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The owner told us that there are several amateur photography groups that visit and have coffee. She showed us a couple of albums that had been given to her as gifts-awesome photos. The group that gave her the album just happened to be from our little town.

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We enjoyed coffee and a sweet treat- set against the backdrop of such a serene setting and talked about what things the future might hold.

As I said before it seems that soon our lives will change as we move into the role of caretakers for elderly and ailing parents. This was something we always knew would happen and accept these coming changes joyfully.

I think my husband was concerned about how felt about it. It’s a huge life change and will require much. It will require letting go of many of our earthly possessions as the home we will possibly be moving into just does not have room for much “stuff”.

Honestly-stuff doesn’t matter much to me. I have heard folks mention that they “just couldn’t” part with things they have gathered over the course of 30 years or so. Frankly, I can’t wrap my head around being so attached to material things. I’ve never been a person that cares much for material possessions because I see them for what they are. Many times they just get in the way of living life to the fullest.

It’s just stuff. In the end it won’t mean anything. Where your heart is -there your treasure will be.

What I really value are relationships and this is what will be strengthened and nurtured as we make decisions about the future.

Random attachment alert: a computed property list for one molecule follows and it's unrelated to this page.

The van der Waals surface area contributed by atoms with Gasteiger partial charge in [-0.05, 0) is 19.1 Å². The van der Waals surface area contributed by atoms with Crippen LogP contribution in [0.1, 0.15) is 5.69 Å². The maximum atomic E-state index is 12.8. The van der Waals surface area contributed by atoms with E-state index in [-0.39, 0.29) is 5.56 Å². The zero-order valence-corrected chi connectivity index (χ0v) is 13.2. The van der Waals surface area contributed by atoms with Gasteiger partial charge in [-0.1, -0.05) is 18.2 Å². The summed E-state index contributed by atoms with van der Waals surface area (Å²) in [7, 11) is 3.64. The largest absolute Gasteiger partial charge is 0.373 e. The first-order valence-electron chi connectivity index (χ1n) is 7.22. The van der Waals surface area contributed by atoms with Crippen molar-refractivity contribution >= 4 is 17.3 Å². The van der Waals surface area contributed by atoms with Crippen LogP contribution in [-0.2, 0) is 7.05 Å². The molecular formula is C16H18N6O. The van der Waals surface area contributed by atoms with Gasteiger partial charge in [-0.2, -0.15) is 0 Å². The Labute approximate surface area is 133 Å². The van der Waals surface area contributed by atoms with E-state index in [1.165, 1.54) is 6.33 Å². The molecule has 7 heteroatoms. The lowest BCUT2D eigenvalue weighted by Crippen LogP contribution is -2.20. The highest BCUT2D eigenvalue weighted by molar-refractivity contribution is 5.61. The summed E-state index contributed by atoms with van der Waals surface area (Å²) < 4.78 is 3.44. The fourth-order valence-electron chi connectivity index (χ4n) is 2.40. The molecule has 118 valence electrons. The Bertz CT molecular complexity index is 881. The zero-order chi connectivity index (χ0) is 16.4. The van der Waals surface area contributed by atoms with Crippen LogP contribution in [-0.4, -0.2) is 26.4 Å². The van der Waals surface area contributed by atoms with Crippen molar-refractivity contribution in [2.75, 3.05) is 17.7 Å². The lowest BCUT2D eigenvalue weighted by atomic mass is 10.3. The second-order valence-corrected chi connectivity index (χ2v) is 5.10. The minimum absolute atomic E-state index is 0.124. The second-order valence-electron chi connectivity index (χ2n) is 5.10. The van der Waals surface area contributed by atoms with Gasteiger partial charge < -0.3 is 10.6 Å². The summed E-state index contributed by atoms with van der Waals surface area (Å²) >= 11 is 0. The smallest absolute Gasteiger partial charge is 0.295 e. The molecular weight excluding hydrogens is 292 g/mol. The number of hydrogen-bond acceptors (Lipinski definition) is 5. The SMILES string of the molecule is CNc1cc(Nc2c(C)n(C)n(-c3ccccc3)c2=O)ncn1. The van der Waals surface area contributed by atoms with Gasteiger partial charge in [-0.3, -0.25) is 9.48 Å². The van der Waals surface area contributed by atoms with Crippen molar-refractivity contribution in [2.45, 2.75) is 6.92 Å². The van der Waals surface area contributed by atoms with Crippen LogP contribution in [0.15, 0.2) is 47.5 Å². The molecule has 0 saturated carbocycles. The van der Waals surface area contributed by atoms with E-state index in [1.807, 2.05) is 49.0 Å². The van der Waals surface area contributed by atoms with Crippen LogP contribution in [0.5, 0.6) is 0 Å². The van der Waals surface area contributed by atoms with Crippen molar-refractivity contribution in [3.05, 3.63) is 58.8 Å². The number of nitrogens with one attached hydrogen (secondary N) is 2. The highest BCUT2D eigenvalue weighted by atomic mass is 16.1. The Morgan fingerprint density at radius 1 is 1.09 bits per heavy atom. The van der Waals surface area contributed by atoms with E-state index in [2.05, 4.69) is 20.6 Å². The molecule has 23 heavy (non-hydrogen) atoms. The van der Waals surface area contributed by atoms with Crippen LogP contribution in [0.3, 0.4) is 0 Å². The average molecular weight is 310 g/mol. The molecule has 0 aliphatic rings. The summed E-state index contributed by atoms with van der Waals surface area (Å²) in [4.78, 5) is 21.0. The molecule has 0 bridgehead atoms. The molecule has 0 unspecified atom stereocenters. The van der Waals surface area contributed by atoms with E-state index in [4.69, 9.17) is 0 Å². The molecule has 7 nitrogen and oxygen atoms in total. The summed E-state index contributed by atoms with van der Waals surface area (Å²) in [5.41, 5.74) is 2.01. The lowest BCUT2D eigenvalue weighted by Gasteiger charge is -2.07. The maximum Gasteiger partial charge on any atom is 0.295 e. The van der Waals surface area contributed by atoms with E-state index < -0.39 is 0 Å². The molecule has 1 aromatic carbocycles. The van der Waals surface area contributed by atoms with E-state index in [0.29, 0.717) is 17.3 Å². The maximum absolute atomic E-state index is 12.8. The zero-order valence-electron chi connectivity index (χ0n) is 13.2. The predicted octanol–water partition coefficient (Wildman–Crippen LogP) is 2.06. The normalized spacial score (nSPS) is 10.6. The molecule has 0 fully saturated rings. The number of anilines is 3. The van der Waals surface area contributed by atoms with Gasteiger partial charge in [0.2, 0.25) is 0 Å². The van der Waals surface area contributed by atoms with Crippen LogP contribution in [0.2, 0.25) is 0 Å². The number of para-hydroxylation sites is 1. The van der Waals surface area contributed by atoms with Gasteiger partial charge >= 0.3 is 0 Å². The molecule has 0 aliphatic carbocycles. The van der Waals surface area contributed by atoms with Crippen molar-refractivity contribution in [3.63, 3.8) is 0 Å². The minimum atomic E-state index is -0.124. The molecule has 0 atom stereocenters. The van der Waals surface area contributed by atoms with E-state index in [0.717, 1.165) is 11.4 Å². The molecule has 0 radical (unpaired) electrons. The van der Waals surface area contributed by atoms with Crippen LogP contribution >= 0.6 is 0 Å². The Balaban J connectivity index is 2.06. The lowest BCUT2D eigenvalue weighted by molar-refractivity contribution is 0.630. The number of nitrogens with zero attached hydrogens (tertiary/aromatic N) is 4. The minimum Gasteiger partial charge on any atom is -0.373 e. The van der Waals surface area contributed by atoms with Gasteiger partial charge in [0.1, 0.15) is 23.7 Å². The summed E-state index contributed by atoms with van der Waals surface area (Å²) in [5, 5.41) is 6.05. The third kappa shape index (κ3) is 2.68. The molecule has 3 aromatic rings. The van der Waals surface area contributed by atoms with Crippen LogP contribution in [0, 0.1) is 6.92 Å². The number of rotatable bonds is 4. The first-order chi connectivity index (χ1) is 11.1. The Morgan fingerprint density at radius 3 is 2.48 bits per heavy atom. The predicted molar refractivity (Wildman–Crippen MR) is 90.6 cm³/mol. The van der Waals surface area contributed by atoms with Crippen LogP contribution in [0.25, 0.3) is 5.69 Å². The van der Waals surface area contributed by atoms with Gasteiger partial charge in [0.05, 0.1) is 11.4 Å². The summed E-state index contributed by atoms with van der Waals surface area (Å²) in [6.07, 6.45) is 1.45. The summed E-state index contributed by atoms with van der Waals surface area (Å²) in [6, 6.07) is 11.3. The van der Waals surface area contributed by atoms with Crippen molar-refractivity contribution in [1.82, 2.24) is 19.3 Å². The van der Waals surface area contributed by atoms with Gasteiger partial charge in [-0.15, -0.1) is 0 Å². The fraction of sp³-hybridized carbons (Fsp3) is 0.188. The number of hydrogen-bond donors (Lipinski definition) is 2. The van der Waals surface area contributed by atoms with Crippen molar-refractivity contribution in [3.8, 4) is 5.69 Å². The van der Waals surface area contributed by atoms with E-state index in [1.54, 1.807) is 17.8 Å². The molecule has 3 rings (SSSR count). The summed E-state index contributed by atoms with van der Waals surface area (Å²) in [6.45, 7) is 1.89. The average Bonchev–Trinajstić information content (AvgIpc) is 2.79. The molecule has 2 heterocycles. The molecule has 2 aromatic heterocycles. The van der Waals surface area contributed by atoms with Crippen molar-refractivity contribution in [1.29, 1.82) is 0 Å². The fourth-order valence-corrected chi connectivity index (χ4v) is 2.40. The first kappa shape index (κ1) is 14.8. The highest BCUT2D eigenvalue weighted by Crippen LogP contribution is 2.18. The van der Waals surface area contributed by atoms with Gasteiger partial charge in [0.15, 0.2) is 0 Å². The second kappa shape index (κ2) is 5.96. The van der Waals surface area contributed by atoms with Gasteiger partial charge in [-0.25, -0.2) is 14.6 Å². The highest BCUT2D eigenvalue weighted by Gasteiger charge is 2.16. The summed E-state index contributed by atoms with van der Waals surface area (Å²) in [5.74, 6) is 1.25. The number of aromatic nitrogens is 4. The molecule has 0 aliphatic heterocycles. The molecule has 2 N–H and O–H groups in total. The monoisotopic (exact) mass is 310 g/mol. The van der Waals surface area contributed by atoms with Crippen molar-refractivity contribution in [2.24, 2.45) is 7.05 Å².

Monday is the big day. Mother in law has her surgery. Cancer is mean-it takes no pity on an old woman.  This particular cancer is aggressive but she wanted to fight so-we said-we will all stand behind you. We aren’t sure what the outcome of the surgery will be but I am praying for the best.

We are holding father-in-law up also as he battles Parkinson’s and tries to comfort the wife he loves.

This is life. This is how it goes.

The thing that I am most thankful for right at this moment is the peace I have in knowing that no matter which way things go for us personally- it will be okay.

In the Garden Today

I finally got out in the garden today. How awesome was that! After sitting around for two weeks my knee felt well enough today to get outside a bit and do some light garden work.

Sweating was awesome. I like a good sweat once in a while. Cleans out the pores and detoxes. It was scorching hot but I got out there early enough that the UV wasn’t so high. I think I was outside by about 8:30.

The semi were absolutely screaming already-as you can hear in the video. That loudspeaker you hear is the recycle truck. They come by on Friday morning and collect the bigger items like broken AC units, bikes and such.

I had an absolutely fantastic time pulling weeds, picking tomatoes, setting up a little birdbath and hanging the bird-feeder.

I talked to the Lord the whole time I was out there. I was very aware that having good, strong and healthy knees was a true blessing. I thought about people who don’t have them. People who suffer continually without hope of recovery in a few months.

I think about things like that. I’m grateful to the creator for the health that I have when I have it.

I took it easy today. As I told a friend…I went slow. So slow that a snail zipped by me and laughed. The doc said two months to full healing so that’s what I’ll go by. I’m just happy that I can do little things.

As I was picking tomatoes I spied a semi (cicada) watching me.